Executives who have spent their entire careers working in corporate America often find themselves ready for a new challenge after several years in the c-suite. For many, that challenge is to start their own business.
Entrepreneurship is a terrific adventure. The thrill of being your own boss, becoming an expert in your field, building wealth and a family legacy while taking control of your destiny are just a few of the perks. However, making the switch from corporate life to small business ownership can present a new set of challenges to consider.
As a franchise consultant, I help middle to senior-level executives from the corporate world determine whether or not they are right for small business ownership and what that business might look like. Here are five of the most common challenges they address when deciding if they are ready to go out on their own.
1. Your systems are gone.
Corporate executives are accustomed to working within a company’s framework. They know when the day begins and ends, who they report to and who reports to them. Most importantly, they know which departments handle which tasks.
Upon becoming an independent small business owner, those systems cease to exist. All decisions and responsibilities begin and end with you. For some, the challenge of creating a new business and systems is exhilarating, but for others it's quite daunting. For the latter, franchising is a nice middle ground. They get to work within a proven operating system while still enjoying the perks of being an entrepreneur.
2. Loss of peers and mentors.
Going into battle daily with people who have been there before or are experiencing similar challenges now is psychologically therapeutic and professionally beneficial. They are people who can relate to how you are feeling and serve as sounding boards for ideas and solutions.
Small business owners can sometimes feel very alone as they set about to grow their business. Without that favorite colleague located in the office down the hall, they might develop a sense of insecurity or hopelessness when things go wrong. With franchises, there is built-in peer-to-peer communication. Being able to count on fellow franchisees and learn best practices helps owners through the inevitable hiccups and keeps them on the track to success.
3. Transference of risk.
Both corporate employment and small business ownership involve risk, but they are very different. As an employee, the biggest risk is job security. With someone else in charge of your professional and financial future, you’re always aware of who you need to keep happy in order to keep your job. Even then, changes in the corporate culture, the competitive environment or the economy can lead to a loss of employment.
Small business owners aren’t likely to fire themselves, but they take on the risk of business failure. Gallup reports that for the first time in 35 years, American business deaths outnumber births, so people are certainly taking this risk seriously. A good way to mitigate the risk of entrepreneurship is franchising.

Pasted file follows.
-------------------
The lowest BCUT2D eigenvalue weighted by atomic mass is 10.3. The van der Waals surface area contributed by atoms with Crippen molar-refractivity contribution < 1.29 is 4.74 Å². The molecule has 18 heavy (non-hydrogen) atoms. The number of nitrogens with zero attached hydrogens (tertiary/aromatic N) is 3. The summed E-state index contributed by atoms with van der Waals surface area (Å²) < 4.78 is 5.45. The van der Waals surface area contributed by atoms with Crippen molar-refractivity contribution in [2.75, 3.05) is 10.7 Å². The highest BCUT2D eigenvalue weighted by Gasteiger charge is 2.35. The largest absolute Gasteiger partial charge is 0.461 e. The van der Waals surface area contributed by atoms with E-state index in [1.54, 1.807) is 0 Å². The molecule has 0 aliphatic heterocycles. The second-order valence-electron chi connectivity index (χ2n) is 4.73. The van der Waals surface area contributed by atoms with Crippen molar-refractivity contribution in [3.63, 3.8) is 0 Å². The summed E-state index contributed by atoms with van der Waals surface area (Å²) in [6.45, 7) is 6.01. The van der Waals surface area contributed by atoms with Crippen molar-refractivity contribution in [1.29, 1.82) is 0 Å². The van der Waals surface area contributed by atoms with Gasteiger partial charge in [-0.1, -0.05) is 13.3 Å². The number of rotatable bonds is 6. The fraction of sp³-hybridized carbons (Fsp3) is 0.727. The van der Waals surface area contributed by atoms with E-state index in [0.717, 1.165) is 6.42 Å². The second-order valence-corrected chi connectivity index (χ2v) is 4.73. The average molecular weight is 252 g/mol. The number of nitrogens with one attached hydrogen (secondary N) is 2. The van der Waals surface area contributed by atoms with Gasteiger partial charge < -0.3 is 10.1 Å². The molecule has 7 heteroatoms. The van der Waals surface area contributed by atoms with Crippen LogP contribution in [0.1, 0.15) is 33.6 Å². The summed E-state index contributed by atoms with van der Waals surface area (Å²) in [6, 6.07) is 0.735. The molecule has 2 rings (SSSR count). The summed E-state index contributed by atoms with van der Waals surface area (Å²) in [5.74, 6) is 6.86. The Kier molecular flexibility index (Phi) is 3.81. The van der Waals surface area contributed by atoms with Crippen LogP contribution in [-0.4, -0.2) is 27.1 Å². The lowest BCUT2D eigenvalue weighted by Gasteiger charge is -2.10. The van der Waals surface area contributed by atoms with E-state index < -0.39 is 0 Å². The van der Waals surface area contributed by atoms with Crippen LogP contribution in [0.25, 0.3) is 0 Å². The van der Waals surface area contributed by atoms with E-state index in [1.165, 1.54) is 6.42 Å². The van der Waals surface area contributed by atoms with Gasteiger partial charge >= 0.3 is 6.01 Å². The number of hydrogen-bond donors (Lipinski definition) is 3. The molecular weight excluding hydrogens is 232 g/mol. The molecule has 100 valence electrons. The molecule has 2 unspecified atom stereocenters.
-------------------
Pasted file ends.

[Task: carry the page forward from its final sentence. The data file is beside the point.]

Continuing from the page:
According the The Franchise Business Economic Outlook: 2015, franchise businesses are expected to grow and create more jobs at a faster pace than the rest of the economy for the fifth consecutive year. The number of franchise establishments will grow this year by 12,111, or 1.6 percent, to 781,794. Economic output from franchise businesses is estimated to increase by 5.4 percent over last year to $889 billion. Franchising offers a bit rosier path to business ownership than going it alone.
4. Most people hate change.
Whether it’s a perceived loss of control, excessive uncertainty or concerns about competence with a new challenge, dealing with change can be a major challenge for anyone who has spent decades working in a job and is now trying to tackle entrepreneurship.
When it comes to franchising, there is the support of the franchisor with resources in place to stay on top of, and anticipate, changes that affect your industry. As Ray Kroc, the founder of McDonald’s describes franchise business ownership, it’s being in business for yourself, not by yourself. Change is inevitable but with a franchise, you don’t have to deal with it alone.
5. Whatever it is you used to do, you’re now in sales.
One of the biggest misconceptions corporate refugees have about small business ownership is that in their new business, they’ll be focusing most of their efforts on whatever it is their business offers. In reality, most small business owners are salespeople, spending 80 percent of their time acquiring customers.
With a franchise, there are different roles an owner can have. Salesperson is a frequent one, but it is not the only one. There are some franchises where the business model has the owner serving as manager, working “on” versus “in” the business.
Understanding marketing trends and how to get your messaging in front of the right audience will be a new skill for many entrepreneurs, but it is critical to succeeding. Franchising offers proven models for marketing success, but it will still be up to the entrepreneur to understand and execute these models to succeed.
This article was originally published on Entrepreneur.com.